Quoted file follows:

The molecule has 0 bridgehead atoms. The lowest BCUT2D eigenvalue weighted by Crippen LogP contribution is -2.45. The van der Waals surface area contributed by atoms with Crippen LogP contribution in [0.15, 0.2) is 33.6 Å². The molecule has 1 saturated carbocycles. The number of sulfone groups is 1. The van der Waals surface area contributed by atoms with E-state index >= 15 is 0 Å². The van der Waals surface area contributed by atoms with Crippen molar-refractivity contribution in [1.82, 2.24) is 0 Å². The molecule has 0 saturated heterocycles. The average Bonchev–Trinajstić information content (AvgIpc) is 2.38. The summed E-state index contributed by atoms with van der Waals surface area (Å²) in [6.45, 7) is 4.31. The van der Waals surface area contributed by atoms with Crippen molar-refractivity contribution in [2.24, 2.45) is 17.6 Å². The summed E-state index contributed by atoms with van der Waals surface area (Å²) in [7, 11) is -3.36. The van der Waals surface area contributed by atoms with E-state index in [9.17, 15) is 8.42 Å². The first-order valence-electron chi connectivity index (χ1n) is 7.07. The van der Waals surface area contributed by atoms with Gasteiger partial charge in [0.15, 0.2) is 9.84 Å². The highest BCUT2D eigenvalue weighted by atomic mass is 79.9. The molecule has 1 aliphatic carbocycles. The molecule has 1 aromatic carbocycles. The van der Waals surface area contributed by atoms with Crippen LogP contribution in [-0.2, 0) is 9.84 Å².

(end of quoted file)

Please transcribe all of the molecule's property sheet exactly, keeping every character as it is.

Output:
The molecule has 0 bridgehead atoms. The lowest BCUT2D eigenvalue weighted by Crippen LogP contribution is -2.45. The van der Waals surface area contributed by atoms with Crippen LogP contribution in [0.15, 0.2) is 33.6 Å². The molecule has 1 saturated carbocycles. The number of sulfone groups is 1. The van der Waals surface area contributed by atoms with E-state index >= 15 is 0 Å². The van der Waals surface area contributed by atoms with Crippen molar-refractivity contribution in [1.82, 2.24) is 0 Å². The molecule has 0 saturated heterocycles. The average Bonchev–Trinajstić information content (AvgIpc) is 2.38. The summed E-state index contributed by atoms with van der Waals surface area (Å²) in [6.45, 7) is 4.31. The van der Waals surface area contributed by atoms with Crippen molar-refractivity contribution in [2.24, 2.45) is 17.6 Å². The summed E-state index contributed by atoms with van der Waals surface area (Å²) in [7, 11) is -3.36. The van der Waals surface area contributed by atoms with E-state index in [9.17, 15) is 8.42 Å². The first-order valence-electron chi connectivity index (χ1n) is 7.07. The van der Waals surface area contributed by atoms with Gasteiger partial charge in [0.15, 0.2) is 9.84 Å². The highest BCUT2D eigenvalue weighted by atomic mass is 79.9. The molecule has 1 aliphatic carbocycles. The molecule has 1 aromatic carbocycles. The van der Waals surface area contributed by atoms with Crippen LogP contribution in [-0.2, 0) is 9.84 Å².